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Author Composer Writer Performer : Nicole Kidman

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Famous Person: Nicole Kidman

Famous For: Actress

Movie - Television Titles :

The Lady from Shanghai (2009) (pre-production) (rumored)
Need (2009) (pre-production)
Australia (2008) (post-production) .... Lady Sarah Ashley
The Golden Compass (2007) .... Marisa Coulter
Margot at the Wedding (2007) .... MargotThe Visiting (2007) (completed) .... Carol
Happy Feet (2006) (completed) (voice) .... Norma Jean
Fur: An Imaginary Portrait of Diane Arbus (2006) (completed) .... Diane Arbus
Bewitched (2005) .... Isabel Bigelow/Samantha
The Interpreter (2005) .... Silvia Broome
... aka Interprčte, L' (France) 
Birth (2004) .... Anna
The Stepford Wives (2004) .... Joanna Eberhart
Cold Mountain (2003) .... Ada Monroe
The Human Stain (2003) .... Faunia Farley
... aka Couleur du mensonge, La (France) 
... aka Menschliche Makel, Der (Germany) 
Dogville (2003) .... Grace Margaret Mulligan
... aka Dogville (France) 
... aka U - Der Film 'Dogville' erzählt in neun Kapiteln und einem Prolog. (Germany) 
The Hours (2002) .... Virginia Woolf
Panic Room (2002) (voice) (uncredited) .... Stephen's Girlfriend on the Phone
Birthday Girl (2001) .... Sophia, alias Nadia
The Others (2001) .... Grace Stewart
... aka Autres, Les (France) 
... aka Otros, Los (Spain) 
Moulin Rouge! (2001) .... Satine
Eyes Wide Shut (1999) .... Alice Harford
... aka EWS (USA: promotional abbreviation) 
Practical Magic (1998) .... Gillian Owens
The Peacemaker (1997) .... Dr. Julia Kelly
The Leading Man (1996) .... Academy Awards Presenter
The Portrait of a Lady (1996) .... Isabel Archer
Batman Forever (1995) .... Dr. Chase Meridian
To Die For (1995) .... Suzanne Stone Maretto
My Life (1993/I) .... Gail Jones
Malice (1993) .... Tracy Kennsinger
Far and Away (1992) .... Shannon Christie
Billy Bathgate (1991) .... Drew Preston
Flirting (1991) .... Nicola
Days of Thunder (1990) .... Dr. Claire Lewicki
"Bangkok Hilton" (1989) (mini) TV Series .... Katrina Stanton
Dead Calm (1989) .... Rae Ingram
... aka Dead Calm: A Voyage Into Fear (USA: poster title) 
Emerald City (1988) .... Helen, Mike McCord's Girlfriend
The Year My Voice Broke (1987) .... Nicola
"Vietnam" (1987) (mini) TV Series .... Megan Goddard
Room to Move (1987) (TV) .... Carol Trig
... aka Winners: Room to Move (Australia: syndication title) 
The Bit Part (1987) .... Mary McAllister
Watch the Shadows Dance (1987) .... Amy Gabriel
... aka Nightmaster (USA) 
Australiana a Roma, Un' (1987) (TV) .... Jill
Windrider (1986) .... Jade
Archer (1985) (TV) .... Catherine
... aka Archer's Adventure 
Wills & Burke (1985) .... Julia Matthews
"Winners" (1985) TV Series .... Carol Trig (episode 1: Room to Move)
"A Country Practice" 
- Repairing the Damage: Part 2 (1984) TV Episode .... Simone Jenkins
- Reparing the Damage: Part 1 (1984) TV Episode .... Simone Jenkins
Matthew and Son (1984) (TV) .... Bridget Elliot
Bush Christmas (1983) .... Helen
... aka Prince and the Great Race 
BMX Bandits (1983) .... Judy
... aka Short Wave (USA: video title (bootleg title)) 
Chase Through the Night (1983) (TV) .... Petra
Skin Deep (1983) (TV) .... Sheena Henderson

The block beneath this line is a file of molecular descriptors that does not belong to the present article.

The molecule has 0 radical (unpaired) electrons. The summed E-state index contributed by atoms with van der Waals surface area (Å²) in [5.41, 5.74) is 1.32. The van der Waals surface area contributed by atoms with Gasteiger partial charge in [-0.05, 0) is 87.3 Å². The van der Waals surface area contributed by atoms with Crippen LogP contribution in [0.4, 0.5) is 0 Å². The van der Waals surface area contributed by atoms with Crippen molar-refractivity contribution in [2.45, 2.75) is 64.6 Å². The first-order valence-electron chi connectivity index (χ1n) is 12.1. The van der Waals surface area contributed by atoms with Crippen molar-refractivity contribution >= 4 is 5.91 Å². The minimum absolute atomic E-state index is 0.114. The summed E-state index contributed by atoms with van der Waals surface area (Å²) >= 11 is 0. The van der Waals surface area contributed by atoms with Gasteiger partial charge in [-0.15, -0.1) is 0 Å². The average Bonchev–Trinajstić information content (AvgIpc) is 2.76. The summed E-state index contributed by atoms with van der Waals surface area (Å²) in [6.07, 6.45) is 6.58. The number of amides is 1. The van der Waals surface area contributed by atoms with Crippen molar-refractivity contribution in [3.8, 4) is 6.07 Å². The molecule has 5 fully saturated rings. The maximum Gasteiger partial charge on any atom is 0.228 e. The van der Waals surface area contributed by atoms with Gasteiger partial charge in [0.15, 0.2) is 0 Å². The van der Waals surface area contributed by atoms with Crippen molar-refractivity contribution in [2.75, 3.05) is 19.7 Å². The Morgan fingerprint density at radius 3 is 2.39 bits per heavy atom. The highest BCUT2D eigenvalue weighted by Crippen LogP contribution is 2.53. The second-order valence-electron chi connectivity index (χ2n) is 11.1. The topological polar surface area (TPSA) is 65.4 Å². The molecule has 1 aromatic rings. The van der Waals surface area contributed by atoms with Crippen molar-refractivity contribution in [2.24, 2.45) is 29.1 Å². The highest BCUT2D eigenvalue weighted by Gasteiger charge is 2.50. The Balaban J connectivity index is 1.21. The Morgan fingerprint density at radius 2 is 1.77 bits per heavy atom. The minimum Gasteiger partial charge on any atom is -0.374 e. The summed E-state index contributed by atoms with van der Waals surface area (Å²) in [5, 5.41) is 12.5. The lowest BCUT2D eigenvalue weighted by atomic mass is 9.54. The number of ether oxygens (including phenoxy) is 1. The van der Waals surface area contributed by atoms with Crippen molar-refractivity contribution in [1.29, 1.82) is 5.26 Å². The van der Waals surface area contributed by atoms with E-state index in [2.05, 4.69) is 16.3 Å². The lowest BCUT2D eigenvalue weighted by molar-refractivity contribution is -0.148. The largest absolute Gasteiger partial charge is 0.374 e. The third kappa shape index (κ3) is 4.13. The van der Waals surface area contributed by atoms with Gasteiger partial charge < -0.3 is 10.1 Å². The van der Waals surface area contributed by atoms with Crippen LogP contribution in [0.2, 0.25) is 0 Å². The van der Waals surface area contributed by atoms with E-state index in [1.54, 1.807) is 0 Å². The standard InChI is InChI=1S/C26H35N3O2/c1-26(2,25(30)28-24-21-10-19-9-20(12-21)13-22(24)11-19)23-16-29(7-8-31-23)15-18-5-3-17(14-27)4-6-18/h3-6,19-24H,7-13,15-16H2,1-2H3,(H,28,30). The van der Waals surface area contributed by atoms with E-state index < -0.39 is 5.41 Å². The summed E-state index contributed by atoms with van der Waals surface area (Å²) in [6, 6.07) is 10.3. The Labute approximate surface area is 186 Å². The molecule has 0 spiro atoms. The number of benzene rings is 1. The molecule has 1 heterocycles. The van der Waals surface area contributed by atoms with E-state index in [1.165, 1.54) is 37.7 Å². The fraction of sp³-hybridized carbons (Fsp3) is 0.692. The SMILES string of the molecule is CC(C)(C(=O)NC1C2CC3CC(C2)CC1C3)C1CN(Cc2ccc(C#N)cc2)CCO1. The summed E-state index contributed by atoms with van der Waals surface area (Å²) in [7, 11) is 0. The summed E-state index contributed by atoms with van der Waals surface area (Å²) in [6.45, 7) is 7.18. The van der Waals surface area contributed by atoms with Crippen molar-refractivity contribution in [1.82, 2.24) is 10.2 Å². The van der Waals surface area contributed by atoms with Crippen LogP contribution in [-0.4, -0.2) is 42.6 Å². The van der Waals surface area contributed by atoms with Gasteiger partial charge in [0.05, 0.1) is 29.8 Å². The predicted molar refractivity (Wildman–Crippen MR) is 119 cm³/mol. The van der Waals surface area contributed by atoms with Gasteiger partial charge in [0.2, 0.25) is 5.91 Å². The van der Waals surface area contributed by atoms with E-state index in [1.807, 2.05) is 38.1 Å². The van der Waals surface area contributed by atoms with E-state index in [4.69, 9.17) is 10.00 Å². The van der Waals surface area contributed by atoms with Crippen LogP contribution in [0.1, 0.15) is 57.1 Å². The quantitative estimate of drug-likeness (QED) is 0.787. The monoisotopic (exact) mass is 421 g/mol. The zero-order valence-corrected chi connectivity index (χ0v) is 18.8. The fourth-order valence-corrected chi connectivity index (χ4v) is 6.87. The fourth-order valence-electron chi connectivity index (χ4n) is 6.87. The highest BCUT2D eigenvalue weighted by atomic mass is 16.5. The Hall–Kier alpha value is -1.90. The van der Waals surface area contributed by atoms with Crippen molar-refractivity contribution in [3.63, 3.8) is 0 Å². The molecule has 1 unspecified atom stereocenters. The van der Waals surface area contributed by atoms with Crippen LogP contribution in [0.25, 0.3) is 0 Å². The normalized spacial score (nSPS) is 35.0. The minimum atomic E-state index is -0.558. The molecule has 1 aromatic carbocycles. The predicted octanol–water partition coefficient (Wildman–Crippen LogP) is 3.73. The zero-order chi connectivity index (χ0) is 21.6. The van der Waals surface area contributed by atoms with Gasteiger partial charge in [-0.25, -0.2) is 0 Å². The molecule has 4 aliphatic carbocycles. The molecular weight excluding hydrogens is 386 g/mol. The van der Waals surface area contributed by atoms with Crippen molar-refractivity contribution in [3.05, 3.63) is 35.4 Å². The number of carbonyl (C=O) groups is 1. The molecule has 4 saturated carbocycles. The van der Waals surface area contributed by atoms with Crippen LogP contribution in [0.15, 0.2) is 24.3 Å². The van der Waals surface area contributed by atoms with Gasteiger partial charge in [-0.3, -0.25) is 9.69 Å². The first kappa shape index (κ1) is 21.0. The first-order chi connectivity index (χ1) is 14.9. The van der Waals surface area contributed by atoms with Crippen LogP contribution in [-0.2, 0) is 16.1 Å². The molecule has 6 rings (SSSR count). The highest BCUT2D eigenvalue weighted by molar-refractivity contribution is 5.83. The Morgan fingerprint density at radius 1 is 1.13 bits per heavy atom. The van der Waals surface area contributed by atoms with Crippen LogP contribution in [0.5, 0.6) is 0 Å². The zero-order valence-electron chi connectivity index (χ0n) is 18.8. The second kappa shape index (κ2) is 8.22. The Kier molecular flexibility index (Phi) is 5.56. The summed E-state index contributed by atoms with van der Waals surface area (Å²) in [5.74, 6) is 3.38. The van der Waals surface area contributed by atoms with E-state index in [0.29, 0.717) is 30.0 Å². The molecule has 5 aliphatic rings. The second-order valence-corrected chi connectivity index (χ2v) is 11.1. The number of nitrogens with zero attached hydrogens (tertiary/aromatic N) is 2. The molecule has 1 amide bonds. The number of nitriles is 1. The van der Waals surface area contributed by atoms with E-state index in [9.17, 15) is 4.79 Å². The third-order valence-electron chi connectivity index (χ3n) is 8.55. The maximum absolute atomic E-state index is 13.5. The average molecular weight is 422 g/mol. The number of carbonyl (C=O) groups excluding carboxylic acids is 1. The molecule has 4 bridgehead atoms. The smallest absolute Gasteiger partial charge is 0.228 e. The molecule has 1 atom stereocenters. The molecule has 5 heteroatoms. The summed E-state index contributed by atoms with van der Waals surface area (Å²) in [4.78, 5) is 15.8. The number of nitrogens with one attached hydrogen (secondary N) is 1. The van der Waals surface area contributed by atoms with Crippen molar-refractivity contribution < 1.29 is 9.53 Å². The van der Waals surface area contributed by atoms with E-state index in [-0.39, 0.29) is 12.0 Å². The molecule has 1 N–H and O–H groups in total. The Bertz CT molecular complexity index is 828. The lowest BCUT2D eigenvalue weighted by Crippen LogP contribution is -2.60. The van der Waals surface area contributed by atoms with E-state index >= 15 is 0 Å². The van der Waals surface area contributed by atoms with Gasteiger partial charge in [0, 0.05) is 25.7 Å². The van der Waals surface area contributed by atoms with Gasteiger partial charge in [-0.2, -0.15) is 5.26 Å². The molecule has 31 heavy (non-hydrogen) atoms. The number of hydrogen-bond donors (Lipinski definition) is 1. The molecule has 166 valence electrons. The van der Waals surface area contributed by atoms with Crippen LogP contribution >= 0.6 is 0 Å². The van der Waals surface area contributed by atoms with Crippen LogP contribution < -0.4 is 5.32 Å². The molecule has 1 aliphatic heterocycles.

Authors Description: An actress who was relegated to playing decorative parts for years and was known primarily for her real-life role as the wife of Tom Cruise, Nicole Kidman spent the latter half of the 1990s finally earning the critical respect she deserved. Standing a willowy 5'11" and sporting one of Hollywood's most distinctive heads of red hair, the Australian actress first came to the attention of a wide American audience with her role opposite Cruise in Days of Thunder (1990), but it was not until she starred as a homicidal weather girl in Gus Van Sant's 1995 To Die For that she began to be regarded as a performer of considerable range and talent. Although many assume that Kidman is a native of Australia, she was actually born in Honolulu, Hawaii, on June 20, 1967. Her family, who lived on the island because of a research project Kidman's father, a biochemist, was involved with, subsequently moved to Washington, D.C. for the next three years. After her father's project reached completion, Kidman and her family -- which also included her mother, a nurse/educator, and a younger sister -- moved to her parents' native Australia. Raised in the upper-middle-class Sydney suburb of Longueville, she grew up with a love of the arts, particularly dance and theatre. Trained in ballet from the age of three, Kidman made her acting debut in a nativity play when she was six. By the age of ten, she was studying acting in drama school, and she went on to train at the St. Martin's Youth Theatre in Melbourne and at Sydney's Phillip Street Theatre. An awkward, gawky teenager who was teased relentlessly because of her height, Kidman took refuge in the theatre, and she landed her first professional role at the age of 14, when she starred in Bush Christmas (1983), a TV movie about a group of kids who band together with an Aborigine to find their stolen horse. This was followed by a role in another adventure film, BMX Bandits (1983), and a number of TV movies. Kidman's first breakthrough came when she was asked to star in Vietnam, a miniseries directed by John Duigan; the actress won positive notices for her portrayal of an awkward 1960s schoolgirl who matures into an idealistic 24-year-old Vietnam war protester. She also won an American agent, something that opened quite a few doors of opportunity. In 1989, Kidman got another major break when she was tapped to star in Phillip Noyce's Dead Calm. A psychological thriller about a couple (Kidman and Sam Neill) who are terrorized by a young man they rescue from a sinking ship (Billy Zane), the film helped to establish the then-19-year-old Kidman as an actress of considerable mettle. That same year her reputation was further boosted by her starring performance in the made-for-TV Bangkok Hilton, which cast her as a young woman incarcerated in a Thai prison on false drug smuggling charges. By now a rising star in Australia, Kidman began earning recognition across the Pacific. In 1989, she was picked by Tom Cruise for a starring role in her first American feature, Tony Scott's Days of Thunder (1990). The film, a testosterone-saturated drama about a racecar driver (Cruise), cast Kidman as the neurologist who falls in love with him. A sizable hit, it had the added advantage of introducing Kidman to Cruise, whom she married in December of 1990. Following a role as Dustin Hoffman's moll in Billy Bathgate (1991), and a supporting turn as a snotty boarding school senior in Flirting (also 1991), John Duigan's wonderful and criminally little-seen coming-of-age drama, Kidman collaborated with Cruise on their second film together, Far and Away (1992). Despite their onscreen pairing and some gorgeous cinematography, the film got only a lukewarm reception, and Kidman's subsequent projects, My Life and Malice ( both 1993), were similarly disappointing. Batman Forever (1995), in which she played the hero's love interest, fared somewhat better, but it did little in the way of establishing Kidman as a serious actress. Kidman finally broke out of her window-dressing typecasting when Gus Van Sant cast her as the ruthless protagonist of To Die For in 1995. Displaying a gift for very black comic timing, she earned numerous awards and the respect of a number of critics who had previously viewed her merely as the sum of her physical parts. Further critical praise greeted Kidman's performance as Isabel Archer in Jane Campion's 1996 adaptation of Henry James' The Portrait of a Lady. Now regarded as one of the hottest actresses in Hollywood -- as well as one half of its most high-profile couple -- Kidman starred opposite George Clooney in the big-budget action extravaganza The Peacemaker (1997) and opposite Sandra Bullock in the frothy Practical Magic (1998). Both films weren't remotely as interesting or successful as Kidman's concurrent return to the stage in London's Donmar Warehouse production of -The Blue Room. Cast as several characters, one of which required her to play a scene in the nude, Kidman inspired a sensation among both audiences and critics, the latter of whom were moved to write numerous lines of sweaty praise for the actress' full-bodied flirtation with nudity. The play enjoyed a sold-out run in both London and New York, and Kidman earned an Evening Standard Award and Olivier nomination for her performance. In 1999, Kidman starred in her most talked-about film to date, Stanley Kubrick's Eyes Wide Shut. The film, which was cloaked in secrecy from the beginning of its production, also starred Cruise as Kidman's physician husband, and the couple's onscreen pairing was hyped as one of the project's major selling points. However, despite gaining an added measure of intrigue from Kubrick's death after shooting had ended, Eyes Wide Shut opened to a radically mixed reaction; for her part, Kidman came away with some of the film's best reviews for her portrayal of a bored, sexually adventurous Manhattan housewife. The following year, she kept busy with a number of projects: included amongst them were Jez Butterworth's Birthday Girl, in which she played a Russian mail order bride, and Baz Luhrmann's Moulin Rouge, which cast her as a courtesan in 19th century Paris. Following the success of Moulin Rouge, Kidman gained even more positive notice for her turn as an icy mother seeking the key to a dark mystery in Alejandro Amenabar's spooky throwback, The Others. By the time of the 59th Annual Golden Globe Awards were set to take place, Kidman found herself nominated for her memorable performances in both films. Though her emotionally fragile performance in The Others lost out to Sissy Spacek's performace in Todd Field's In the Bedroom, Kidman's upbeat performance in the lively Moulin Rouge found versatile actress taking home a Golden Globe for Best Actress in a Musical or Comedy in addition to earning her an Oscar nomination for Best Actress. Though it couldn't have been any further from her flamboyant turn in Moulin Rouge, Kidman's virtually unrecognizable role as Virginia Woolf in the following year's The Hours kept the Oscar and Golden Globe nominations steadily flowing in for the acclaimed actress. WIth her 2003 Golden Globe win serving as a foreshadowing of things to come for the 75th annual Academy Awards, fans cheered as the fair haired beauty snagged the Best Actress Oscar that had been so elusive the year before. After winning the Oscar Kidman continued taking on challenging work for strong directors. She played the lead in Lars von Trier's Dogville, although she declined to continue in the planned trilogy of films about her character in that film. She swung for the Oscar fences again in 2003 as the female lead in Cold Mountain, but it was co-star Renee Zellweger who won the statuette that year. She did solid work for Jonathan Glazer in Birth, but stumbled in the eyes of a many with a pair of comedies, The Stepford Wives and Bewitched, that her skills could not save. She worked with Sean Penn in the political thriller The Interpreter in 2005. In 2006 Kidman's personal life took a turn for the better when she married country singer Keith Urban. Professionally she stayed busy starring in three different productions, including playing photographer Diane Arbus in the biopic Fur.